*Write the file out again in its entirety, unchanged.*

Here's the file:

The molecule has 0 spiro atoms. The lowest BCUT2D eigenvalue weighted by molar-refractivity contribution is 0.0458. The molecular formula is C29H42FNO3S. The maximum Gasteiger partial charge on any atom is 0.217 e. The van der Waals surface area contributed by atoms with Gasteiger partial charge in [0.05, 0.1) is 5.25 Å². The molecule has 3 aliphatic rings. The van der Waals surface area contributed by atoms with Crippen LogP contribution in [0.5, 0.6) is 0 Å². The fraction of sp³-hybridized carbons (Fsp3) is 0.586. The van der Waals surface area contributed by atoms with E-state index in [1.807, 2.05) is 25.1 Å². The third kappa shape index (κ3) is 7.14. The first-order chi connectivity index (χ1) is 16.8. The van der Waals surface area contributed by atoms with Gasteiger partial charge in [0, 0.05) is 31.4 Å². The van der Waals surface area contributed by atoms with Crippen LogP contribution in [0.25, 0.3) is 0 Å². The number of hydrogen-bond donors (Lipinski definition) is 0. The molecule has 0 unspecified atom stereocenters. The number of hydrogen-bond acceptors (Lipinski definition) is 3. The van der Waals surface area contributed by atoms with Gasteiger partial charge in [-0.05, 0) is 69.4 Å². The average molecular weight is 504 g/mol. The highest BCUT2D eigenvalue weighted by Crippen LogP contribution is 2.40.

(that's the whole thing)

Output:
The molecule has 0 spiro atoms. The lowest BCUT2D eigenvalue weighted by molar-refractivity contribution is 0.0458. The molecular formula is C29H42FNO3S. The maximum Gasteiger partial charge on any atom is 0.217 e. The van der Waals surface area contributed by atoms with Gasteiger partial charge in [0.05, 0.1) is 5.25 Å². The molecule has 3 aliphatic rings. The van der Waals surface area contributed by atoms with Crippen LogP contribution in [0.5, 0.6) is 0 Å². The fraction of sp³-hybridized carbons (Fsp3) is 0.586. The van der Waals surface area contributed by atoms with E-state index in [1.807, 2.05) is 25.1 Å². The third kappa shape index (κ3) is 7.14. The first-order chi connectivity index (χ1) is 16.8. The van der Waals surface area contributed by atoms with Gasteiger partial charge in [0, 0.05) is 31.4 Å². The van der Waals surface area contributed by atoms with Crippen LogP contribution in [0.25, 0.3) is 0 Å². The number of hydrogen-bond donors (Lipinski definition) is 0. The molecule has 0 unspecified atom stereocenters. The number of hydrogen-bond acceptors (Lipinski definition) is 3. The van der Waals surface area contributed by atoms with Gasteiger partial charge in [-0.05, 0) is 69.4 Å². The average molecular weight is 504 g/mol. The highest BCUT2D eigenvalue weighted by Crippen LogP contribution is 2.40.